Since we had a baby and have been flat out working on getting the renovations in The Crap Shack finished, one thing has definitely suffered – our garden.
I actually really enjoy working in the garden... although you might not think it if you were to pop over our place right now! Although I am not an expert, I used to interview a lot of landscapers and professional gardeners when I was writing stories for the paper and let me tell you there is nothing like writing about gardening to get you inspired to get stuck into working on your own! But when you have so many other things you have to get done, it is easy for something you enjoy to turn into yet another chore that you put on the backburner.
So in our garden the weeds started amassing, the hedges and vines grew wild and overgrown and the grass started to creep into the garden beds. Mr Nerd and I both kind of turned a blind eye to our garden recently until the other day. Mr Nerd was cutting a piece of wood to use as a window ledge in our kitchen, put in on our outdoor ‘coffee table’ (a huge slab of stone propped on some limestone blocks) and the stone cracked from a regular lack of sealant… oops.
How you design your garden, the soil and climate of where you live, which plants you choose and the amount and type of hardscaping will all determine how much maintenance it needs. Typically speaking though, there are a few absolute basics that most gardens regardless of design and climate will need.
With Little Nerd now taking longer daytime naps (bliss! I hope his daytime catnapping stage is over) we’ve had the luxury of time to get stuck back into our garden. So today I’m sharing ten easy tips for a prettier garden.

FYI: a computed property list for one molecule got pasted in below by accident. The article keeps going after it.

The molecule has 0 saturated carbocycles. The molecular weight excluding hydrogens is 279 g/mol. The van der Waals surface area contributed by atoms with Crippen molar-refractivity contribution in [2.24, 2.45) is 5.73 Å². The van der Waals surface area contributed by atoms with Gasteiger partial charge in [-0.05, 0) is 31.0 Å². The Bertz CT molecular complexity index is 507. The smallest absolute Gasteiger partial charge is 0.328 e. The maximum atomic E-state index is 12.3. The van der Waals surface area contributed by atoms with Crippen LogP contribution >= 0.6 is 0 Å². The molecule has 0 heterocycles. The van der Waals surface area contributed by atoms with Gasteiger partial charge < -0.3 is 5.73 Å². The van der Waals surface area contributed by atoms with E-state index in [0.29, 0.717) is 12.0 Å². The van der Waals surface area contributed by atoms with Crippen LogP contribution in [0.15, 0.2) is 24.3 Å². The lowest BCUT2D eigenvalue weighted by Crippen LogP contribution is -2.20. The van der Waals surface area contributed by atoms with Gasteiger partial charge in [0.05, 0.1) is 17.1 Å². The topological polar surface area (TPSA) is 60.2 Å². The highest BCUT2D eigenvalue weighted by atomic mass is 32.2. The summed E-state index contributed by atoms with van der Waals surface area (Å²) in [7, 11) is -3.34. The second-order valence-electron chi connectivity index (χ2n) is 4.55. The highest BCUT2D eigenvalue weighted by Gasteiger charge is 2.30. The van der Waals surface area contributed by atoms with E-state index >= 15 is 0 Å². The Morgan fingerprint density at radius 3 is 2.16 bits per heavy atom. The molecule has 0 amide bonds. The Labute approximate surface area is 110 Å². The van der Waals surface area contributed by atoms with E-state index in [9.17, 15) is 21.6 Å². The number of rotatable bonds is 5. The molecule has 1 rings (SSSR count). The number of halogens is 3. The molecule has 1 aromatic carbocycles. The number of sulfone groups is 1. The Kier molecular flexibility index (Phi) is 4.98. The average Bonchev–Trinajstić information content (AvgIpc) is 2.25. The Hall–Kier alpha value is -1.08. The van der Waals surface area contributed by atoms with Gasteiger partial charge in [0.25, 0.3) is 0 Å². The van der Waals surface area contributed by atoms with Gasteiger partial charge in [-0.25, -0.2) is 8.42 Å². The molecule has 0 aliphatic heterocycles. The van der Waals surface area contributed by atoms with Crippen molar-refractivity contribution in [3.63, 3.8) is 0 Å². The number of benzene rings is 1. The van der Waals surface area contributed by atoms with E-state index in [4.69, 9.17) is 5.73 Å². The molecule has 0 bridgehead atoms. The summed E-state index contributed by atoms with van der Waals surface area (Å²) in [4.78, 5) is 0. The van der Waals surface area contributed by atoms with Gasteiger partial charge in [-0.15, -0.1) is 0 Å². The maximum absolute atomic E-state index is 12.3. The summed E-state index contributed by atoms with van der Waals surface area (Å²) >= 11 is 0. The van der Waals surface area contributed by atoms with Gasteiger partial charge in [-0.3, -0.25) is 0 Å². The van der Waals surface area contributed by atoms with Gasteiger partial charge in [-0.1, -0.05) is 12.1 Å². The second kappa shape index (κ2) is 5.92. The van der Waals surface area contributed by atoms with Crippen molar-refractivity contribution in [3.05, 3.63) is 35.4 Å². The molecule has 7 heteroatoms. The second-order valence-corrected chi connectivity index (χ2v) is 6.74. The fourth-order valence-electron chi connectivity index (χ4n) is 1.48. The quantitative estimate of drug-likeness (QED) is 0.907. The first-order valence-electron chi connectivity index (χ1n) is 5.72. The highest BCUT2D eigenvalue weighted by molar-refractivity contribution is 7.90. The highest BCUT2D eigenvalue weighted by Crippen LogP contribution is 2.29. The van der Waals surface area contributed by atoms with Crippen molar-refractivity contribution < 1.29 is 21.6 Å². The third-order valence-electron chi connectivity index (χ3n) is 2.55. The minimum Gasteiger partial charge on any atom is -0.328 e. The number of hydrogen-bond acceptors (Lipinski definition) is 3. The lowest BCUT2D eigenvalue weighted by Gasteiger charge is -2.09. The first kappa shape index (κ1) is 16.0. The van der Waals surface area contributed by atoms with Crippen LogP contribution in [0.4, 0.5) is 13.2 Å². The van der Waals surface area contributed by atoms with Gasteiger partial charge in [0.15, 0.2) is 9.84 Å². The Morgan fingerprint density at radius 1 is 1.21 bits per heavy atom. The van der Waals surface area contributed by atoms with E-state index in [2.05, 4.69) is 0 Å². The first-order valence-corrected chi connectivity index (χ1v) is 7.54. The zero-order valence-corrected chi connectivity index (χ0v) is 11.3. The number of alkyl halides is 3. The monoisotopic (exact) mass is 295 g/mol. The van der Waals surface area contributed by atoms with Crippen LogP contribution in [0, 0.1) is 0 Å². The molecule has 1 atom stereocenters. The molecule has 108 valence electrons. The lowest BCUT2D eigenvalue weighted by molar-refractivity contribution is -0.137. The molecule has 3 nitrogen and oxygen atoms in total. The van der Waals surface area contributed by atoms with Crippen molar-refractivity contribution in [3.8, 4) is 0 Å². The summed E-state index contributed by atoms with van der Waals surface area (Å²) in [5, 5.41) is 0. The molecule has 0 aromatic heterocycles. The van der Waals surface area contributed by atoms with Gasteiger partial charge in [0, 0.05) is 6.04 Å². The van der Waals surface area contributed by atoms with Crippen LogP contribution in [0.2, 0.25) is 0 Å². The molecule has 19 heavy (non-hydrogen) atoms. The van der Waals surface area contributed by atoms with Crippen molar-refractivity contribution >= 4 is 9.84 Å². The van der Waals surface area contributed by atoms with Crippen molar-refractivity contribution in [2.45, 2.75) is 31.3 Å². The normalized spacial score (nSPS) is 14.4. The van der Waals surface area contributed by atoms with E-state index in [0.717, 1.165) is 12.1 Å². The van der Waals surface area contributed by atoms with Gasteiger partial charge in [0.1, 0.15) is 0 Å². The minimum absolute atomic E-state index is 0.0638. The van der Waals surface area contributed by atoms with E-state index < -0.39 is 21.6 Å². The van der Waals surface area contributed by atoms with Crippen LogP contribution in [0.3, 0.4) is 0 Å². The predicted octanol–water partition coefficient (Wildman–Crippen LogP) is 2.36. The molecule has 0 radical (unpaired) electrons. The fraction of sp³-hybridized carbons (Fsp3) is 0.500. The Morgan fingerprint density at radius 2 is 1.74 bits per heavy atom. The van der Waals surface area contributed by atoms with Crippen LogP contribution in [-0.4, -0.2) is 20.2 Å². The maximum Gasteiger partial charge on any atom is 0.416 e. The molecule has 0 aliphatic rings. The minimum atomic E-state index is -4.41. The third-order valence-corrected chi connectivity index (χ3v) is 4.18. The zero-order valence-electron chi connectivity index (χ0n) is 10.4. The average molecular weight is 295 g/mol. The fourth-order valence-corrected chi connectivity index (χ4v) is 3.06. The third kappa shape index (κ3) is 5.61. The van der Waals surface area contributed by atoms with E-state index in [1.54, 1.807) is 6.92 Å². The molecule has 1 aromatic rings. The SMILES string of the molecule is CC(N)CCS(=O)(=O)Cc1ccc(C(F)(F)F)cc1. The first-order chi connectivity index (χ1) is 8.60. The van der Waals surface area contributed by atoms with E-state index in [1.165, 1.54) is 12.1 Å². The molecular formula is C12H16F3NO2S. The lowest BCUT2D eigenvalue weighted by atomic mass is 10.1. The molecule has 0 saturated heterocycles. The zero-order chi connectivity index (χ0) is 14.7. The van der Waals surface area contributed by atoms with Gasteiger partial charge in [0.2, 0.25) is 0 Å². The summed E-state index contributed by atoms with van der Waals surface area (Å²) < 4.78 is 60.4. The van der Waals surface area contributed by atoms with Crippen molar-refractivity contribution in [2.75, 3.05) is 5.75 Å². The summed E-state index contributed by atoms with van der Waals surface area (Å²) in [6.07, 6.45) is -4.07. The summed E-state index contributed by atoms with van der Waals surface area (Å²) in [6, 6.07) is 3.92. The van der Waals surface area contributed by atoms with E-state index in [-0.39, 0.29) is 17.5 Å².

Invest in pruning equipment that will make the job fun.
When I was a teenager (and full of all the usual causes of teenage angst – failed maths test, eyebrows that didn’t match, unrequited love, flares that weren’t big enough, Sun-In attempts gone wrong etc) I used to take to the garden with shears whenever I was feeling particularly angst-y and hack away at things. One afternoon after two “E”s on Intro to Calculus tests I came home and took out my rage on two trees and cut down a 40-year-old rhododendron bush. I felt wonderful after – hedge trimming is very cathartic – but my dad came home from work and was so upset by the big brown, bare spot in his beautiful garden he sat quietly in his dark lounge for three days afterward, totally depressed. (They got me a maths tutor shortly afterward).
Most trees and bushes need pruning to encourage new growth and this is particularly the case for hedges and vines which need to be cut back regularly. This encourages denser foliage which provides a better screen for privacy, noise and shade. The plants you are growing will determine their rate of growth and how often you need to do this. Some varieties can and need to be heavily cut back to avoid ‘leggy’ growth which looks unsightly and forms large gaps in your hedge. You can seriously slash the amount of time it takes you to prune by investing in a hedge trimmer from specialists like Ryobi. We used our hedge trimmer to prune the trumpet vine hedge that was choking our lovely old dragon tree and the trimmer made a hard job a LOT easier!
Not only will you end up with a better-looking hedge if you use a good hedge trimmer, it will grow faster and rather than dreading pruning, you’ll probably end up finding it quite cathartic and enjoying it (a la myself in Year 10, post-calculus test).